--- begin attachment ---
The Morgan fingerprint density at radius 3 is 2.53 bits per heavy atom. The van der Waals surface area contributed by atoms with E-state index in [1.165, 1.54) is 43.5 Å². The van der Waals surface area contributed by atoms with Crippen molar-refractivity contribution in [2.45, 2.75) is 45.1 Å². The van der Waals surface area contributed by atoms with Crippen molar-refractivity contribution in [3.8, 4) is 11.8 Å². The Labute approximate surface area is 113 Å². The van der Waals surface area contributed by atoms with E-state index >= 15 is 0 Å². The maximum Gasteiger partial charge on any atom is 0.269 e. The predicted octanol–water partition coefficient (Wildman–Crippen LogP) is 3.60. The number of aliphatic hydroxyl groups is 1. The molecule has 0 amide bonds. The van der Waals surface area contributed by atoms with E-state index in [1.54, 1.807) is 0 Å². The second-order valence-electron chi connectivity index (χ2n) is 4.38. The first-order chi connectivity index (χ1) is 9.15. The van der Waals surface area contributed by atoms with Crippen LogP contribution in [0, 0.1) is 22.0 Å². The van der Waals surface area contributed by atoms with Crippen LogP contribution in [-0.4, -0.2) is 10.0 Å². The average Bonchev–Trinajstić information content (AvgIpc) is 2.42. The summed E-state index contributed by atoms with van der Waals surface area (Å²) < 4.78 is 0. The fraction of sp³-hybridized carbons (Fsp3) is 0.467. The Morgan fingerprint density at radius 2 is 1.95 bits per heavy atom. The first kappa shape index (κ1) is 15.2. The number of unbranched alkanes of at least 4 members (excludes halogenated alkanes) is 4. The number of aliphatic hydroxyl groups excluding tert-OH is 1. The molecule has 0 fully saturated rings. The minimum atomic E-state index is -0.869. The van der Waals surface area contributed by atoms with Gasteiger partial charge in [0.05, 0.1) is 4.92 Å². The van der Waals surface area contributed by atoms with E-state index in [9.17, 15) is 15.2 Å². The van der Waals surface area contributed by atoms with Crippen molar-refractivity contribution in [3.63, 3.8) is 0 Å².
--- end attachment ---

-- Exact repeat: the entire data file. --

The Morgan fingerprint density at radius 3 is 2.53 bits per heavy atom. The van der Waals surface area contributed by atoms with E-state index in [1.165, 1.54) is 43.5 Å². The van der Waals surface area contributed by atoms with Crippen molar-refractivity contribution in [2.45, 2.75) is 45.1 Å². The van der Waals surface area contributed by atoms with Crippen molar-refractivity contribution in [3.8, 4) is 11.8 Å². The Labute approximate surface area is 113 Å². The van der Waals surface area contributed by atoms with E-state index >= 15 is 0 Å². The maximum Gasteiger partial charge on any atom is 0.269 e. The predicted octanol–water partition coefficient (Wildman–Crippen LogP) is 3.60. The number of aliphatic hydroxyl groups is 1. The molecule has 0 amide bonds. The van der Waals surface area contributed by atoms with E-state index in [1.54, 1.807) is 0 Å². The second-order valence-electron chi connectivity index (χ2n) is 4.38. The first-order chi connectivity index (χ1) is 9.15. The van der Waals surface area contributed by atoms with Crippen LogP contribution in [0, 0.1) is 22.0 Å². The van der Waals surface area contributed by atoms with Crippen LogP contribution in [-0.4, -0.2) is 10.0 Å². The average Bonchev–Trinajstić information content (AvgIpc) is 2.42. The summed E-state index contributed by atoms with van der Waals surface area (Å²) < 4.78 is 0. The fraction of sp³-hybridized carbons (Fsp3) is 0.467. The Morgan fingerprint density at radius 2 is 1.95 bits per heavy atom. The first kappa shape index (κ1) is 15.2. The number of unbranched alkanes of at least 4 members (excludes halogenated alkanes) is 4. The number of aliphatic hydroxyl groups excluding tert-OH is 1. The molecule has 0 fully saturated rings. The minimum atomic E-state index is -0.869. The van der Waals surface area contributed by atoms with Gasteiger partial charge in [0.05, 0.1) is 4.92 Å². The van der Waals surface area contributed by atoms with E-state index in [9.17, 15) is 15.2 Å². The van der Waals surface area contributed by atoms with Crippen molar-refractivity contribution in [3.63, 3.8) is 0 Å².